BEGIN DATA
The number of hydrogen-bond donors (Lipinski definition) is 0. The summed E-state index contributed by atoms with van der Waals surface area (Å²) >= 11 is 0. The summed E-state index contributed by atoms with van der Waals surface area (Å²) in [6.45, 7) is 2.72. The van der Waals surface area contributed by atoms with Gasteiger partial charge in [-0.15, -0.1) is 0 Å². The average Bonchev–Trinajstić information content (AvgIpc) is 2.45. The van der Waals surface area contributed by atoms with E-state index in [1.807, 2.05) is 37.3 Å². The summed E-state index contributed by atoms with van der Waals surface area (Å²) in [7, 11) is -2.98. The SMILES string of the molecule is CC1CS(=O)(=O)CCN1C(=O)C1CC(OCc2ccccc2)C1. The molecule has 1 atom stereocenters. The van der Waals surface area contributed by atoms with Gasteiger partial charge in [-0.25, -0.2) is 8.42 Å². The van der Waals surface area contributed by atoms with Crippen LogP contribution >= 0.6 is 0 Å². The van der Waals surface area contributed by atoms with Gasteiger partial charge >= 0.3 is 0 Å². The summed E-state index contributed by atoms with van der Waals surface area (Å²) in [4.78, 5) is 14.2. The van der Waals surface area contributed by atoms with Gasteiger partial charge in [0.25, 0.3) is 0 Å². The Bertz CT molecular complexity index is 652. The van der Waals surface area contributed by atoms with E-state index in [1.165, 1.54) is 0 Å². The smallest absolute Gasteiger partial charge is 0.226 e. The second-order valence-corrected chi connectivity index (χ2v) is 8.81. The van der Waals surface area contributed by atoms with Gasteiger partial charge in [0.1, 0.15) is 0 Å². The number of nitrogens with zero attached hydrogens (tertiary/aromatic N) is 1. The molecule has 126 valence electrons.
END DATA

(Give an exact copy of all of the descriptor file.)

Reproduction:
The number of hydrogen-bond donors (Lipinski definition) is 0. The summed E-state index contributed by atoms with van der Waals surface area (Å²) >= 11 is 0. The summed E-state index contributed by atoms with van der Waals surface area (Å²) in [6.45, 7) is 2.72. The van der Waals surface area contributed by atoms with Gasteiger partial charge in [-0.15, -0.1) is 0 Å². The average Bonchev–Trinajstić information content (AvgIpc) is 2.45. The van der Waals surface area contributed by atoms with E-state index in [1.807, 2.05) is 37.3 Å². The summed E-state index contributed by atoms with van der Waals surface area (Å²) in [7, 11) is -2.98. The SMILES string of the molecule is CC1CS(=O)(=O)CCN1C(=O)C1CC(OCc2ccccc2)C1. The molecule has 1 atom stereocenters. The van der Waals surface area contributed by atoms with Gasteiger partial charge in [-0.25, -0.2) is 8.42 Å². The van der Waals surface area contributed by atoms with Crippen LogP contribution >= 0.6 is 0 Å². The van der Waals surface area contributed by atoms with Gasteiger partial charge >= 0.3 is 0 Å². The summed E-state index contributed by atoms with van der Waals surface area (Å²) in [4.78, 5) is 14.2. The van der Waals surface area contributed by atoms with Gasteiger partial charge in [0.25, 0.3) is 0 Å². The Bertz CT molecular complexity index is 652. The van der Waals surface area contributed by atoms with E-state index in [1.165, 1.54) is 0 Å². The smallest absolute Gasteiger partial charge is 0.226 e. The second-order valence-corrected chi connectivity index (χ2v) is 8.81. The van der Waals surface area contributed by atoms with Gasteiger partial charge in [0.1, 0.15) is 0 Å². The number of nitrogens with zero attached hydrogens (tertiary/aromatic N) is 1. The molecule has 126 valence electrons.